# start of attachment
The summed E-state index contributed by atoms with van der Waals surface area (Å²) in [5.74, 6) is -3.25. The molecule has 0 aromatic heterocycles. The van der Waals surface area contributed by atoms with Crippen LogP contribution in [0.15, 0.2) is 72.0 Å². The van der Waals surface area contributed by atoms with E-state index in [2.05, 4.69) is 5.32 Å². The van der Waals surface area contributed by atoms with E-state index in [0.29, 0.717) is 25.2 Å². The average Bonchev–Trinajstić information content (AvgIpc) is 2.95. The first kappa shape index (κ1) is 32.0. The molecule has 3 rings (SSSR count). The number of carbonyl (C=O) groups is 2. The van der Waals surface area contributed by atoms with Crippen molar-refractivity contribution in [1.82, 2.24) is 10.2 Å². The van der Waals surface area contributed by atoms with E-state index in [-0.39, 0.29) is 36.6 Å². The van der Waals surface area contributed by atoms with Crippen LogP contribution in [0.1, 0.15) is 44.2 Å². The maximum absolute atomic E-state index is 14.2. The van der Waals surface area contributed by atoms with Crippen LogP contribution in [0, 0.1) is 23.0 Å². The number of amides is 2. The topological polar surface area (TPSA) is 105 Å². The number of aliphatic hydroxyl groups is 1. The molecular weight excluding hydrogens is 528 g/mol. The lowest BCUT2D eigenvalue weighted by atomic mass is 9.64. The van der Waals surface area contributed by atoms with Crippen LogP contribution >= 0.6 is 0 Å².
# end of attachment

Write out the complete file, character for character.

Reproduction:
The summed E-state index contributed by atoms with van der Waals surface area (Å²) in [5.74, 6) is -3.25. The molecule has 0 aromatic heterocycles. The van der Waals surface area contributed by atoms with Crippen LogP contribution in [0.15, 0.2) is 72.0 Å². The van der Waals surface area contributed by atoms with E-state index in [2.05, 4.69) is 5.32 Å². The van der Waals surface area contributed by atoms with E-state index in [0.29, 0.717) is 25.2 Å². The average Bonchev–Trinajstić information content (AvgIpc) is 2.95. The first kappa shape index (κ1) is 32.0. The molecule has 3 rings (SSSR count). The number of carbonyl (C=O) groups is 2. The van der Waals surface area contributed by atoms with Crippen molar-refractivity contribution in [1.82, 2.24) is 10.2 Å². The van der Waals surface area contributed by atoms with E-state index in [-0.39, 0.29) is 36.6 Å². The van der Waals surface area contributed by atoms with Crippen LogP contribution in [0.1, 0.15) is 44.2 Å². The maximum absolute atomic E-state index is 14.2. The van der Waals surface area contributed by atoms with Crippen LogP contribution in [0, 0.1) is 23.0 Å². The number of amides is 2. The topological polar surface area (TPSA) is 105 Å². The number of aliphatic hydroxyl groups is 1. The molecular weight excluding hydrogens is 528 g/mol. The lowest BCUT2D eigenvalue weighted by atomic mass is 9.64. The van der Waals surface area contributed by atoms with Crippen LogP contribution >= 0.6 is 0 Å².